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Vehicle Ownership Taxation
SummaryFirst principles assesmentEvidence on performancePolicy contributionComplementary instrumentsReferences

First principles assessment

Why introduce Vehicle Ownership Taxes

Above and beyond a basic level of purchase tax, vehicle ownership tax is levied to constrain growth of the motor vehicle population at a predetermined annual rate (Phang & Asher, 1997). This rate is based on the percentage of expected growth that is deemed tolerable, and scrapage rates for that year, where they too are dictated. (It is possible to dictate that vehilces are srapped after x years through licencing and taxation schemes. This is done to ensure that individuals do not automatically own a car for life after their first purchase, and to make sure that the vehilces on the road have reasonably up to date pollution control, and possibly pricing,  technology.) Vehilce ownership taxation is generally applied on a national basis. The desire to control growth in car ownership stems from the need to minimise congestion and other associated negative impacts of car use. Control of car ownership levels is generally only considered in the most extreme cases, where other demand management policy instruments have failed to adequately control car use. Vehicle ownership taxes are based on an assumption that everybody will travel by car unless they are prevented from doing so. 

It is also worth noting that as ownership taxes form part of the fixed outlay necessary to purchase a vehicle, they may encourage drivers to drive more to obtain value for money if that outlay is particularly high, and usage costs are not prohibitive.

Demand impacts

Responses and situations

Response

Impact on vehicle kilometres by car

Expected in situations

Change departure time

-  

Change route

-  

Change destination

-  

Reduce number of trips

1

 

Change mode

3

Where vehicle scrappage after x years is part of the system, and purchase tax (for a replacement vehcile) has become prohibitive.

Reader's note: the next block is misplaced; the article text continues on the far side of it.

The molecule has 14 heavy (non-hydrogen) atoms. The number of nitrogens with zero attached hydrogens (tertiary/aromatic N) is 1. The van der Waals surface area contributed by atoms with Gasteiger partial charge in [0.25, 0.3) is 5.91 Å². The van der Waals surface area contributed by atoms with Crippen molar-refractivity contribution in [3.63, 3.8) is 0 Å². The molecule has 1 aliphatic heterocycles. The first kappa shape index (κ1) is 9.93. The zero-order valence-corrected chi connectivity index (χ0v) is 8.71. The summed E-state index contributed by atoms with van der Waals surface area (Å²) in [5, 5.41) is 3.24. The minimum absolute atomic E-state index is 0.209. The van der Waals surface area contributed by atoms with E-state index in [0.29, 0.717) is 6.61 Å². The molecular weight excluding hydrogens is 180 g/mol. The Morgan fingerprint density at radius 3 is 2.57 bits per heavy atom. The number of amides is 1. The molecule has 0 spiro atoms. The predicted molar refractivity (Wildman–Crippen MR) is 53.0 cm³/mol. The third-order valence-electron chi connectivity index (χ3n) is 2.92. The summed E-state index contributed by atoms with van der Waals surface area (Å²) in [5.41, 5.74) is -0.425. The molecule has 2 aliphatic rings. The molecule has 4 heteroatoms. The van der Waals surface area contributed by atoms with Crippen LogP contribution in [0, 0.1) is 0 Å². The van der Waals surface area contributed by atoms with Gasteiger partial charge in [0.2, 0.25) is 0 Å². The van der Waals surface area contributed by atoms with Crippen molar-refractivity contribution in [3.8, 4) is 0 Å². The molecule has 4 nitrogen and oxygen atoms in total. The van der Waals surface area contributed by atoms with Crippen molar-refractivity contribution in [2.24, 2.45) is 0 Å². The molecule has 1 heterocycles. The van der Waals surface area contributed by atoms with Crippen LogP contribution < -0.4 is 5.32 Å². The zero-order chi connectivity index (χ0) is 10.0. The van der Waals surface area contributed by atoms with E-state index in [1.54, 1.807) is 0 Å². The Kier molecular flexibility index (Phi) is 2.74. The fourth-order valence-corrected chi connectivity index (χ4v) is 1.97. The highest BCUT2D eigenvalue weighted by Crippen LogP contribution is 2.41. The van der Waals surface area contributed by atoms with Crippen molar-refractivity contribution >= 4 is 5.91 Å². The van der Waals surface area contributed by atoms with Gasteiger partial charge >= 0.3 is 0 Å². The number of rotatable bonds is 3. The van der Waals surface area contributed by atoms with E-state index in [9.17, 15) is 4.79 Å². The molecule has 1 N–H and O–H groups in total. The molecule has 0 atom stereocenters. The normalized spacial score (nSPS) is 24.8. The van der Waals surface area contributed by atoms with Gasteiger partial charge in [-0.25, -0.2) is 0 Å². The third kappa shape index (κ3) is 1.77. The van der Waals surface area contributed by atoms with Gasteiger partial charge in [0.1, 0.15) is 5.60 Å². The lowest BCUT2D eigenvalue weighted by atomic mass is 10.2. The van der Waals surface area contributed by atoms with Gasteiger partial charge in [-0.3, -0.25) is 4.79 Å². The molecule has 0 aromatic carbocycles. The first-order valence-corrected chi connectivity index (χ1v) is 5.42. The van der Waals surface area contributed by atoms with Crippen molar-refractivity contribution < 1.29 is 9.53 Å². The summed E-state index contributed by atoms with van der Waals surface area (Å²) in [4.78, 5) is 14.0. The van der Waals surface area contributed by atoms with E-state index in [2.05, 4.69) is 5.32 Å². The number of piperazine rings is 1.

Sell the car

-4

Where taxation forms part of a quota system that specifies duration of ownership.

Move house

-

Assuming the taxation is applied on a national basis.

1= Weakest possible response,5= strongest possible positive response
-1= Weakest possible negative response,-5= strongest possible negative response
0= No response

Short and long run demand responses

The responses in this table are based on an ownership tax that at least keeps pace with annual inflation and does not have any associated scrappage or duration of ownership controls. It is also assumed that usage costs are high enough to prevent drivers from driving as much as possible to obtain ‘value for money’ from the initial purchase outlay. Further to this, responses over time are based on would be drivers not entering the car market and existing owners not replacing old vehicles that need to be scrapped due to prohibitive vehicle ownership tax levels.

Demand responses

Response

-

1st year

2-4 years

5 years

10+ years

Change departure time

-

-

-

-

-

Change route

-

-

-

-

-

Change destination

Change job location

-

1

1

2

-

Shop elsewhere

-

1

1

2

Reduce number of trips

Compress working week

-

1

2

2

-

Trip chain

-

-

-

-

-

Work from home

-

1

2

3

-

Shop from home

-

1

2

3

Change mode

Ride share

1

1

3

3

-

Public transport

-

1

3

3

-

Walk/cycle

-

1

3

3

Sell the car

-

1

2

3

-4

Move house

-

-

1

1

2

1= Weakest possible response,5= strongest possible positive response
-1= Weakest possible negative response,-5= strongest possible negative response
0= No response

Supply impacts

Where vehicle ownership tax constrains ownership levels below the market level, supply will fall to be in line with demand.

Financing requirements

There are no financing requirements assuming that means of collecting indirect taxes are in place.

Expected impact on key policy objectives

Objective

Scale of contribution

Comment

Efficiency

3

Where the vehicle tax controls growth of the vehicle stock to the extent that congestion is reduced below that which whould result from the market level of taxation.

Liveable streets

1

Where reductions in congestion result from the tax.

Protection of the environment

1

Where reductions in congestion and pollution result from the tax.

Equity and social inclusion

-1

Those with a low income will be most affected by an ownership tax.


Safety

1

Where reductions in traffic levels result from the tax.

Economic growth

1

Where reductions in congestion result from the tax.

Finance

-4

 
1= Weakest possible positive contribution,5= strongest possible positive contribution
-1= Weakest possible negative contribution-5= strongest possible negative contribution